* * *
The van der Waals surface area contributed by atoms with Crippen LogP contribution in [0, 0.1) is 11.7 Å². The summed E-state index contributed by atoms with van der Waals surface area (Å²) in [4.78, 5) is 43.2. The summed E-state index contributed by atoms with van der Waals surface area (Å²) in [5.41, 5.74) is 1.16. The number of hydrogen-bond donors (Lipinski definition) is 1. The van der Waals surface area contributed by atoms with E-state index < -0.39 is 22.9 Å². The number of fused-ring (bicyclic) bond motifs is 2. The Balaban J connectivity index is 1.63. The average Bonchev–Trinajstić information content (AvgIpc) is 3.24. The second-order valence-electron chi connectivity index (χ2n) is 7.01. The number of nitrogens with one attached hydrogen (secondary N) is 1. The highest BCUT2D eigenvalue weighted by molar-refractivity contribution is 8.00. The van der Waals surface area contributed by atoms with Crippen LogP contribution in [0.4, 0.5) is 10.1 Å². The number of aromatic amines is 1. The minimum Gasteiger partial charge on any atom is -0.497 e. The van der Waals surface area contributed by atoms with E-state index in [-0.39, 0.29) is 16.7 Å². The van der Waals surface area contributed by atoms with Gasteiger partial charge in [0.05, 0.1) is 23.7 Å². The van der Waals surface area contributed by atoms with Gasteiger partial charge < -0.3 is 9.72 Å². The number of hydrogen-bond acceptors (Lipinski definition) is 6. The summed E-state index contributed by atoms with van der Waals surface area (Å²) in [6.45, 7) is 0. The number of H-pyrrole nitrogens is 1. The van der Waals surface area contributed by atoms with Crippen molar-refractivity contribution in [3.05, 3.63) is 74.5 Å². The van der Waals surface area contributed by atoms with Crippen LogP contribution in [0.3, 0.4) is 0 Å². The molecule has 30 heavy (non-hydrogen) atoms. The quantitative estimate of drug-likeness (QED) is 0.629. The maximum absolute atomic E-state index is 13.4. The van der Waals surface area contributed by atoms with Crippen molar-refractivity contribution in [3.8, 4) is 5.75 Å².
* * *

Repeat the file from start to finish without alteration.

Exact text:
The van der Waals surface area contributed by atoms with Crippen LogP contribution in [0, 0.1) is 11.7 Å². The summed E-state index contributed by atoms with van der Waals surface area (Å²) in [4.78, 5) is 43.2. The summed E-state index contributed by atoms with van der Waals surface area (Å²) in [5.41, 5.74) is 1.16. The number of hydrogen-bond donors (Lipinski definition) is 1. The van der Waals surface area contributed by atoms with E-state index < -0.39 is 22.9 Å². The number of fused-ring (bicyclic) bond motifs is 2. The Balaban J connectivity index is 1.63. The average Bonchev–Trinajstić information content (AvgIpc) is 3.24. The second-order valence-electron chi connectivity index (χ2n) is 7.01. The number of nitrogens with one attached hydrogen (secondary N) is 1. The highest BCUT2D eigenvalue weighted by molar-refractivity contribution is 8.00. The van der Waals surface area contributed by atoms with Crippen LogP contribution in [0.4, 0.5) is 10.1 Å². The number of aromatic amines is 1. The minimum Gasteiger partial charge on any atom is -0.497 e. The van der Waals surface area contributed by atoms with E-state index in [-0.39, 0.29) is 16.7 Å². The van der Waals surface area contributed by atoms with Gasteiger partial charge in [0.05, 0.1) is 23.7 Å². The van der Waals surface area contributed by atoms with Gasteiger partial charge < -0.3 is 9.72 Å². The number of hydrogen-bond acceptors (Lipinski definition) is 6. The summed E-state index contributed by atoms with van der Waals surface area (Å²) in [6.45, 7) is 0. The number of H-pyrrole nitrogens is 1. The van der Waals surface area contributed by atoms with Crippen molar-refractivity contribution in [3.05, 3.63) is 74.5 Å². The van der Waals surface area contributed by atoms with Crippen LogP contribution in [0.3, 0.4) is 0 Å². The molecule has 30 heavy (non-hydrogen) atoms. The quantitative estimate of drug-likeness (QED) is 0.629. The maximum absolute atomic E-state index is 13.4. The van der Waals surface area contributed by atoms with Crippen molar-refractivity contribution in [3.8, 4) is 5.75 Å².